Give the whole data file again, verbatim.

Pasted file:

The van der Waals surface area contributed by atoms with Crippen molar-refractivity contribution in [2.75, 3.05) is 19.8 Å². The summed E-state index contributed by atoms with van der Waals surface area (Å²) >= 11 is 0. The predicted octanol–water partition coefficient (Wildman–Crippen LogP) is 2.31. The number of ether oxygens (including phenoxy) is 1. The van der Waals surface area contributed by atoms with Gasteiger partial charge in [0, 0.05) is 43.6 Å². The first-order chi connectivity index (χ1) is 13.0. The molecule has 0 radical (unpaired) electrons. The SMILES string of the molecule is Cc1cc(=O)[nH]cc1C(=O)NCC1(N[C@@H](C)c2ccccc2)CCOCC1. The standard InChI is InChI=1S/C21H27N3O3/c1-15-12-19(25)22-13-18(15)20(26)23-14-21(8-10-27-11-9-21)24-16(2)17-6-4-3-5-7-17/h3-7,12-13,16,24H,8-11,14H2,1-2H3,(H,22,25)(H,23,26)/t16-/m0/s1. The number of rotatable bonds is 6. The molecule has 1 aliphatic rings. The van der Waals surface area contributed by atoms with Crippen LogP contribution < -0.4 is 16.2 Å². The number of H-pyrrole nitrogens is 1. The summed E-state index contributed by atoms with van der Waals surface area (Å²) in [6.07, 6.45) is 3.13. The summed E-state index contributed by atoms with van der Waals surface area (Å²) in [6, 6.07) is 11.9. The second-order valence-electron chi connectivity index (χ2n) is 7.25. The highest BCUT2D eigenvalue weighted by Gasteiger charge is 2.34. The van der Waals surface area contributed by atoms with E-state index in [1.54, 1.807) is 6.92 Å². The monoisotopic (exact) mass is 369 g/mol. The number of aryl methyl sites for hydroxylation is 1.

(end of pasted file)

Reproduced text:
The van der Waals surface area contributed by atoms with Crippen molar-refractivity contribution in [2.75, 3.05) is 19.8 Å². The summed E-state index contributed by atoms with van der Waals surface area (Å²) >= 11 is 0. The predicted octanol–water partition coefficient (Wildman–Crippen LogP) is 2.31. The number of ether oxygens (including phenoxy) is 1. The van der Waals surface area contributed by atoms with Gasteiger partial charge in [0, 0.05) is 43.6 Å². The first-order chi connectivity index (χ1) is 13.0. The molecule has 0 radical (unpaired) electrons. The SMILES string of the molecule is Cc1cc(=O)[nH]cc1C(=O)NCC1(N[C@@H](C)c2ccccc2)CCOCC1. The standard InChI is InChI=1S/C21H27N3O3/c1-15-12-19(25)22-13-18(15)20(26)23-14-21(8-10-27-11-9-21)24-16(2)17-6-4-3-5-7-17/h3-7,12-13,16,24H,8-11,14H2,1-2H3,(H,22,25)(H,23,26)/t16-/m0/s1. The number of rotatable bonds is 6. The molecule has 1 aliphatic rings. The van der Waals surface area contributed by atoms with Crippen LogP contribution < -0.4 is 16.2 Å². The number of H-pyrrole nitrogens is 1. The summed E-state index contributed by atoms with van der Waals surface area (Å²) in [6.07, 6.45) is 3.13. The summed E-state index contributed by atoms with van der Waals surface area (Å²) in [6, 6.07) is 11.9. The second-order valence-electron chi connectivity index (χ2n) is 7.25. The highest BCUT2D eigenvalue weighted by Gasteiger charge is 2.34. The van der Waals surface area contributed by atoms with E-state index in [1.54, 1.807) is 6.92 Å². The monoisotopic (exact) mass is 369 g/mol. The number of aryl methyl sites for hydroxylation is 1.